Rathupaswala became synonymous with the suppression of people’s right to protest. The protests were effectively quelled but public anger subsequently found expression in a protest vote against the UPFA government responsible for the violent suppression of the people’s democratic rights, as could be seen from the defeat of the then President Mahinda Rajapaksa at the 2015 presidential election.

1953 Hartal

Unprecedented rice price hikes caused public anger to spill over into the streets in July 1953 in the form of a hartal. Protests began in Randombe in the Galle District and soon spread to the other areas in the Southern Province as well as to faraway places like Jaffna.

The Lanka Sama Samaja Party (LSSP) was at the forefront of the hartal, which unsettled the UNP government of the day so much that the Cabinet of ministers met in a British warship, fearing for their safety. A countrywide emergency was declared and a violent suppression ensued. The police shot dead about 10 people taking part in hartal. Prime Minister Dudley Senanayake had to resign, and Sri John Kotelawala succeeded him and restored the rice subsidy partially.

The UNP government survived the hartal, which almost toppled it, but incurred much public opprobrium over the brutal suppression of the protests, and lost power in 1956.

JRJ’s failed march to Kandy

Goon attacks on protests are not of recent origin. In 1957, the then the SLFP government unleashed violence to disrupt a march the UNP launched from Colombo in a bid to reach Kandy, in protest against the Bandaranaike-Chelvanayagam Pact.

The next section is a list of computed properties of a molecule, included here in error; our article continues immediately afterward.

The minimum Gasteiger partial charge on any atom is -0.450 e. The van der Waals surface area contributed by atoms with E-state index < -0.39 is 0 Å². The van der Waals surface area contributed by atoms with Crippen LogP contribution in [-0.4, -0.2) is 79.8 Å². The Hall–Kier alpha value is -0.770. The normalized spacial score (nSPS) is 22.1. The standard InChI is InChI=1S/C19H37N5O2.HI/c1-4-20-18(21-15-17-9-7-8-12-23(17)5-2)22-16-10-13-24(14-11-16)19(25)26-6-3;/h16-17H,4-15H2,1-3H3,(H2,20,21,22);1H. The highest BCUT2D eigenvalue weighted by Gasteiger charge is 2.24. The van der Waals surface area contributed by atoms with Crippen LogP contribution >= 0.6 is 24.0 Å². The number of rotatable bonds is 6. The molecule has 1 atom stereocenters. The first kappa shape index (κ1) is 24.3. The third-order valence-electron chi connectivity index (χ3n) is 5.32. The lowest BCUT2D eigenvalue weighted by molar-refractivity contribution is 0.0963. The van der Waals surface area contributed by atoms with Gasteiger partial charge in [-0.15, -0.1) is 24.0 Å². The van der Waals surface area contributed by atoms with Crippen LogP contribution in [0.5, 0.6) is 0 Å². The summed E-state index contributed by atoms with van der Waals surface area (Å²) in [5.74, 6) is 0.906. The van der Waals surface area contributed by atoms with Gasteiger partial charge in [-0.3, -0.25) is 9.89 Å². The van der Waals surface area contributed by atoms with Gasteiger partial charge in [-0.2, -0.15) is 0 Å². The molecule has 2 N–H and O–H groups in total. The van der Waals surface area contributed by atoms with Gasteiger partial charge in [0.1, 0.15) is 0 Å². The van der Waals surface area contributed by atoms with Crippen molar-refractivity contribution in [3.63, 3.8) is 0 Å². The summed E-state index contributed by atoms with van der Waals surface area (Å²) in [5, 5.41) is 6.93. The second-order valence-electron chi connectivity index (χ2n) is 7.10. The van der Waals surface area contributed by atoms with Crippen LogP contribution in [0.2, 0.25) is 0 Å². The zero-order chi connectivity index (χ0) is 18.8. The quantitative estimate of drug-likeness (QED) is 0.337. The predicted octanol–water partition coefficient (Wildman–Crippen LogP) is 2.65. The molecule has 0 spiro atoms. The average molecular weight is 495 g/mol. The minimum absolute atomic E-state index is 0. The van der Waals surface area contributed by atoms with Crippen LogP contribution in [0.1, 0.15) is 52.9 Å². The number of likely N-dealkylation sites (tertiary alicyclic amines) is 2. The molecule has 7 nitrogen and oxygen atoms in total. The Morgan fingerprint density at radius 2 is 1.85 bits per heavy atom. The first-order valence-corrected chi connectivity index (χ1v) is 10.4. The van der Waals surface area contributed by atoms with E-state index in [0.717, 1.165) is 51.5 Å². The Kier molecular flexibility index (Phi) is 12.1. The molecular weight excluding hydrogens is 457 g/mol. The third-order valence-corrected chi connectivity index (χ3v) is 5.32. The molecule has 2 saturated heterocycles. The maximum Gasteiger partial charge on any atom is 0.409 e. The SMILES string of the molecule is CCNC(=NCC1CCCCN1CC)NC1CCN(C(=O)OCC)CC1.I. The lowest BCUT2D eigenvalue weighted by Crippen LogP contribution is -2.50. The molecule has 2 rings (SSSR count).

J. R. Jayewardene, Dudley Senanayake, Sir John Kotelawala, Ranasinghe Premadasa, Ananda Tissa de Alwis, and other UNP seniors took part in the march. Jayewardene was the leading figure in the protest.

The UNP marchers who started their trek from Colombo were attacked with stones along the way had to disperse at Attanagalle, where MP S. D. Bandaranaike lay across the road, with his supporters being ready to go all out to prevent the protesters from passing that point. The police sided with the government and discouraged the UNP from proceeding. But the UNP gained a boost for its anti-government campaign, and Jayewardene achieved his objective; he succeeded in outshining other UNP stalwarts.    

Goon attacks on Federal Party MPs

In 1956, goons set upon the Federal Party members who launched a silent protest on the Galle Face Green. The police did virtually nothing to rein them in, and the Tamil politicians were roughed up and chased away. The assailants could not have done so without the blessings of the government. That incident provided the much-needed momentum for the separatist lobby, which used it among other things to justify a violent campaign against the state decades later.